Moscow -- The death toll from a college shooting and bomb attack in Crimea has grown to 20, as a top Crimean official said authorities are searching for possible accomplices who may have helped a student carry out the massacre.
At least 42 who were injured remain hospitalized, six in a critical condition, according to authorities in the Black Sea city of Kerch, where the attack happened on Wednesday.
An 18 year-old student, Vladislav Rosylakov, has been identified by police as the attacker. Russian authorities had said Roslyakov acted alone at the school, but on Thursday, Crimea’s leader Sergey Aksyonov said he believed the student must have received help preparing for the attack.
"In the college he acted alone, but the task is to establish who prepared him for this crime," Aksyonov told reporters at the scene of the attack. "He could not, in my view, have carried out such prepared events alone."
Investigators are still trying to establish Roslyakov’s motive and suggested they are treating it as a school shooting similar to those that have plagued the United States. It was unclear to what extent Russian law enforcement shared Aksyonov's assessment.
Russian authorities initially thought the school shooting was a terrorist attack, before they reclassified it as "mass murder" after Roslyakov was identified. Security footage showed him entering the Kerch Polytechnic College, where he was a fourth-year student armed with a 12-gauge pump action shotgun and bags police said were filled with homemade grenades.
According to witnesses, Roslyakov began tossing the explosives into classrooms and opened fire. Police said a bomb packed with metal objects that was planted in the school also detonated. Roslyakov killed himself at the school after police arrived about 10 to 15 minutes later, police said.
The precise details of the attack remain unclear. Some accounts described a large bomb exploding, while others described only gunfire and grenades. Pictures from the scene published in Russian media showed a bag found at the school filled with what appear to be improvised explosives. Russia’s National Anti-Terrorism Committee said it had defused a second bomb at the school on Wednesday.
Russia’s health minster, Veronika Skvortsova, said that most of the people killed were hit by gunfire, but that doctors had also been removing metal objects from people injured by what she said was a powerful bomb.
"The children's muscles are all 'minced', basically, with small pieces of metal," Skvortsova told reporters in Kerch, "We have found nuts and metal balls in the liver, guts, and blood vessels of those whose internal organs were ruptured. This is how powerful the explosion was," she said, saying others had lost lower limbs.
Friends and relatives of Rolyakov, speaking to Russian and foreign media, have described him as a quiet, isolated young man from a troubled background, fascinated by guns.
Russia’s main state newspaper, Izvestia quoted a source close to the investigation who said Roslyakov’s father had told police during questioning that his son had broken off contact recently with one of his few close friends and that he had been aware of his son’s interest in weapons.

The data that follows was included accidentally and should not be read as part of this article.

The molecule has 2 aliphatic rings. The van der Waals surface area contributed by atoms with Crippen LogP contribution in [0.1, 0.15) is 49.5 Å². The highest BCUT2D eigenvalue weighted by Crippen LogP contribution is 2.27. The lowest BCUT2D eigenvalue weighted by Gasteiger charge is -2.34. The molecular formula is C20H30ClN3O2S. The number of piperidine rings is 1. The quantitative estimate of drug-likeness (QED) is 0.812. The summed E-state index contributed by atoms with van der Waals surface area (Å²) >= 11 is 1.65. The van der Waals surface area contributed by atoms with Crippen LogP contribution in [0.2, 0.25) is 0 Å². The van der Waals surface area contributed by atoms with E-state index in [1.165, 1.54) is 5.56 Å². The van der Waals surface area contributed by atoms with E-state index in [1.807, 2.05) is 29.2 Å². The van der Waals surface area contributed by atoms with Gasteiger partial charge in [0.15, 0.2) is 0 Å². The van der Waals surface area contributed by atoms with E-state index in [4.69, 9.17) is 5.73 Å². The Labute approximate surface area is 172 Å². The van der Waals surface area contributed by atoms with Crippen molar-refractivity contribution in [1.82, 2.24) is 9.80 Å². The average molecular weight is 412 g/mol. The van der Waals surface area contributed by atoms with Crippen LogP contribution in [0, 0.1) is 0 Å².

Gun laws are strict in Russia and civilians are permitted only to own hunting rifles and smoothbore shotguns, and have to undergo background checks. Roslyakov had obtained his gun license only around two months ago, local officials said. Security camera footage aired by the Russian channel Ren-TV, showed him buying shotgun shells in store four days before the shooting.
Ordinary Russians and authorities are struggling to come to terms with the attack in a part of the world where school shootings are practically unheard of. People in Crimea and at a war memorial dedicated to Kerch near the Kremlin in Moscow have laid red mourning flowers and soft toys at makeshift shrines.
The aftermath of the shooting, however, is also unfolding against Crimea’s unusual political backdrop. Russia seized control of Crimea in 2014 using unmarked troops and has since periodically accused Ukraine of dispatching saboteurs to blow up infrastructure on the peninsula.
Some in Russia suggested that the Kerch attack may have ties to Ukraine, though there is no evidence so far.
In one of Russia's leading newspaper, Kommersant, anonymous security officials said investigators were examining whether Roslyakov had links to nationalist groups in Ukraine, referring to another case in which Russian prosecutors alleged a young Ukrainian man, Pavel Grib, tried to persuade a Russian teenage girl in Sochi to place a bomb at her school.
Officials though appear to be mostly grappling with a phenomenon grimly familiar in the U.S. but all but unknown in Russia -- mass school shootings.
Wednesday's attack was the deadliest act of violence at a Russian school since the Beslan terrorist attack in 2004, when 333 people, many children, died after Chechen fighters seized a school.
In Crimea, officials said they would review security measures at schools. On Thursday, armed riot police were temporarily deployed to guard all schools on the peninsula.
At a forum in Sochi, President Vladimir Putin told an audience that the Kerch shooting was the "result of globalization."
"It all started with those tragic events in American schools," Putin said. "Young people with unstable minds create false heroes for themselves. It means we are not creating the necessary interesting and healthy content for young people. They have only this surrogate heroism and it leads to these sorts of tragedies."